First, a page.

Sunday, February 08, 2015


Last week SAP released S/4, the evolution of their most important product the R/3.

I think this is a good occasion to talk about what makes SAP a successful software. Does S/4 have the magic ingredient that made R/3 so successful? So why was R/3 a success?

When I started working with R/3 I was very impressed with the development environment, the tools in SAPGUI to develop the code running in the server, and how easy it was to start debugging a running program. At that time I thought SAP was great because it was based on this flexible development platform.

But of course some time later I realized it was not the platform. The ABAP language is a pain and lacks in many areas, for example it is quite bad for numerical algorithms. Concurrency is not very efficient, the web layer is slow and the many web frameworks are obsolete even before having some real adoption. Forget it, it was not the platform.

What is really cool in SAP is the applications, having so many applications, for so many areas, industries and processes. But usability is bad, performance also not so good, and there are so many custom applications in SAP projects that something must be wrong with what comes out-of-the-box.

The applications helped a lot, but something else was very important in R/3, the expensive price tag. I'm not joking here, a very expensive price is a powerful feature. When a software costs 1k either it works or it will be scrapped, no client will pay 10k or more in consulting time to adjust and integrate the software. But if the software costs 1000k then 100k in consulting is very reasonable. And if out-of-the-box things don't fit well, after 100k of consulting a lot can be done to make the client happy.

Will S/4 will have the R/3 magic? Yes I think we can trust it will be quite expensive ;-)

Monday, October 06, 2014

SAP code base

Hasso Plattner, founder of SAP, is also a teacher in an open online course about in-memory databases. In one of the lessons he mentions experiments done by SAP, that by moving some logic to database stored procedures (math logic as he calls it) it was possible to reduce as much as 80% of the code size in the application server. This is of course one more chapter in the SAP HANA is great story. But I cannot help but comment this from the other point of view. SAP was able to become world leader in enterprise software with up to 80% bloated code base. One more case where "good enough" was the best decision.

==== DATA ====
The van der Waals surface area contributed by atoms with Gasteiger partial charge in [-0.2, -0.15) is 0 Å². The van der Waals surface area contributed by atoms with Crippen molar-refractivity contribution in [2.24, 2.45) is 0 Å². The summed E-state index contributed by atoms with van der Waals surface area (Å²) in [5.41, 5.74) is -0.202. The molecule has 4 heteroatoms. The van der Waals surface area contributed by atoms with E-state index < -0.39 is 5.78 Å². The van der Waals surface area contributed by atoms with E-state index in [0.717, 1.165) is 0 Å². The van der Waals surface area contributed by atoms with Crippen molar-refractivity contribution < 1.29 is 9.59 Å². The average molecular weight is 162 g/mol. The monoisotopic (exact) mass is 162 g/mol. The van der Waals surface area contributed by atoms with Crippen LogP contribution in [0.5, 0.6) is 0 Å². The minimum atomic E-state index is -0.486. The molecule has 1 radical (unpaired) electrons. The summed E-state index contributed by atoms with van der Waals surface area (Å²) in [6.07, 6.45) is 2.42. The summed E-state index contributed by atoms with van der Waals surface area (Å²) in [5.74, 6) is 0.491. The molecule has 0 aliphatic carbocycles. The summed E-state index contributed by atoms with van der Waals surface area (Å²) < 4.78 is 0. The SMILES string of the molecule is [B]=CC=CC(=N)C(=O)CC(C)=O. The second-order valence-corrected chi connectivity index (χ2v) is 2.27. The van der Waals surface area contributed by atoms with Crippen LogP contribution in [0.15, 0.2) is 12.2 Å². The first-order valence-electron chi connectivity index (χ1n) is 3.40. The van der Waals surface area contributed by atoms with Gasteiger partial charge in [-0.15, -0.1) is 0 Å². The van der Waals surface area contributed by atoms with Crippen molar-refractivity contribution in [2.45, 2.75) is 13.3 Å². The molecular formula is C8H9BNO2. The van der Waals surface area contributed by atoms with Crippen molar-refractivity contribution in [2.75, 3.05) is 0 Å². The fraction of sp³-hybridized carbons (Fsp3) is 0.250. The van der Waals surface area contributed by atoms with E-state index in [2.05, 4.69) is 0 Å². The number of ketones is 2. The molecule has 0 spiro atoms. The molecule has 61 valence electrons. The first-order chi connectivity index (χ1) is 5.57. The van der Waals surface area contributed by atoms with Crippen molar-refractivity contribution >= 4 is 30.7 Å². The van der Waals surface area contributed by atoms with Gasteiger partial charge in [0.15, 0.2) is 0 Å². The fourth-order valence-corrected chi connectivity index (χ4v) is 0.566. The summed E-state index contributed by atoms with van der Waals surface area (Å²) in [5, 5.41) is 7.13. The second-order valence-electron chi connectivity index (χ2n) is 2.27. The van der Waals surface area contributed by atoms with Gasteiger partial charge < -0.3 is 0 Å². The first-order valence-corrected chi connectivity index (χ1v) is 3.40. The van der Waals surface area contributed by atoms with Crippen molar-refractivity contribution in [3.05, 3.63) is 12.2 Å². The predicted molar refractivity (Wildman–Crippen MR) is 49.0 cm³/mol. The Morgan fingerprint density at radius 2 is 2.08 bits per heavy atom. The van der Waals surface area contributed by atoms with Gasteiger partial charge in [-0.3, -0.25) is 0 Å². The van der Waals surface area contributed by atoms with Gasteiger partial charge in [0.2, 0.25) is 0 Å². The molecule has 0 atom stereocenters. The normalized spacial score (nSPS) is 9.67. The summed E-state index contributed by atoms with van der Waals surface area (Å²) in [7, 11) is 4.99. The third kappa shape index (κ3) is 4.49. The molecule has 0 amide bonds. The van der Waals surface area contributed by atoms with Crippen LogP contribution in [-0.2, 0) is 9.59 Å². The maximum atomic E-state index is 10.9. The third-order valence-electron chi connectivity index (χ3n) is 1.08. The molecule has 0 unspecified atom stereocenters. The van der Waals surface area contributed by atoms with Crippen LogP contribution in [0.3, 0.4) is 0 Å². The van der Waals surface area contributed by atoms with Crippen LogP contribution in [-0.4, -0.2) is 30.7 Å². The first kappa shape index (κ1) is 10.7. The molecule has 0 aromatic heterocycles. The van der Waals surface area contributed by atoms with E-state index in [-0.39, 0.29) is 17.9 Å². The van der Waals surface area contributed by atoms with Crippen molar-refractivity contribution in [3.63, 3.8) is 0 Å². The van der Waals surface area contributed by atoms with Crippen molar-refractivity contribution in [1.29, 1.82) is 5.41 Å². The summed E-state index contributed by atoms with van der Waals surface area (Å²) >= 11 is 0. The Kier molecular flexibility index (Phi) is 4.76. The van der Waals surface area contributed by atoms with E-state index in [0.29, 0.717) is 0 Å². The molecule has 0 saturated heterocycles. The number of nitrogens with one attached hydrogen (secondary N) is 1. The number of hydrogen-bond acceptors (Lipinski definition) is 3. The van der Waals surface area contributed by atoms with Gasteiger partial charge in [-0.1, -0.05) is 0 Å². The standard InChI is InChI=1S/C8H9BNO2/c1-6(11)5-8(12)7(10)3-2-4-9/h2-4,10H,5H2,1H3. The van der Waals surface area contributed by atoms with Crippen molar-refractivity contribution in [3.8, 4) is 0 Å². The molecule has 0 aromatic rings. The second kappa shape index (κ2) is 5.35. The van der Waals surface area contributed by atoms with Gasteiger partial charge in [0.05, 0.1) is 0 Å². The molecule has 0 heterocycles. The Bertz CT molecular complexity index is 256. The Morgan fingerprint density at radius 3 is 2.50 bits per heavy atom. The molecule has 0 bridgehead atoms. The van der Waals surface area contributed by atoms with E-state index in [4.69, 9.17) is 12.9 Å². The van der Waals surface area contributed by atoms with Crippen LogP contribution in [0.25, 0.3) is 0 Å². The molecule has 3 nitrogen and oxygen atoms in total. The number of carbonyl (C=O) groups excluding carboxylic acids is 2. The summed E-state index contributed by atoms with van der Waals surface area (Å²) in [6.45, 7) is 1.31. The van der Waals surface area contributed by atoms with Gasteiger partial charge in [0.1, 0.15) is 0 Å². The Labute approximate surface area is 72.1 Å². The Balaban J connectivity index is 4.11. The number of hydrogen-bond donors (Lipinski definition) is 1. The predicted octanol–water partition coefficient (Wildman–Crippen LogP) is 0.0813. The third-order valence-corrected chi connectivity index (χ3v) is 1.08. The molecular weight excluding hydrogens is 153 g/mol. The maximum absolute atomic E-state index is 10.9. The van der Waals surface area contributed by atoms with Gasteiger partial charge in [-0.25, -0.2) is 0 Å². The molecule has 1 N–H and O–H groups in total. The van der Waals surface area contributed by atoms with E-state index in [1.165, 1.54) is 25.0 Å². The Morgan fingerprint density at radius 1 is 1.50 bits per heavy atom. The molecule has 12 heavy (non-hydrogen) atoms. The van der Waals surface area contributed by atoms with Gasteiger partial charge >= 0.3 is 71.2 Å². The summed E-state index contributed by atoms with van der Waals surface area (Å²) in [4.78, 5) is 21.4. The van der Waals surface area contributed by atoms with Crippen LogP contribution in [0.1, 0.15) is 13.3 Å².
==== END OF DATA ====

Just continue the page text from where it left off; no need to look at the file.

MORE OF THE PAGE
Friday, December 06, 2013

More values in SAP domains

Some many years working with the SAP server and it was just recently that I learned it was possible to add more values to standard domains that have a fixed list of values. It is not a big secret, it is just an option in the menu and then it is like append structures in tables.

This was useful to add the missing APO store location 1040 to the CRM domain used in the configuration of location/business partner mapping.

Wednesday, December 04, 2013

Nice SAPUI5 quick demo (for someone that knows js/html5)

I found this demo from DJ Adams on SAPUI5 very useful. I know some HTML5 but I have yet to dig into the details of SAPUI5 and with this video it was possible for me to get some feeling of this framework. The first impression is not the best. The XML views, the long namespaces and many small files looks a bit like Java coded in JS. 

I still have the feeling that nobody has yet found "the simple way" of doing UI in the browser. Probably it still needs one more iteration of browser core technologies and maybe ideas like will do it. In any case SAPUI5 is by far the one of the most interesting SAP technologies.

Thursday, July 18, 2013

Just fill in the blanks

Reading the SAP source code is always full of surprises. In this case it was in the SCM system, after finding some useful functionality that was not documented, some additional search on how to maintain the values leads to the following procedure.

It feels like the school books, one just needs to fill in the blanks :-)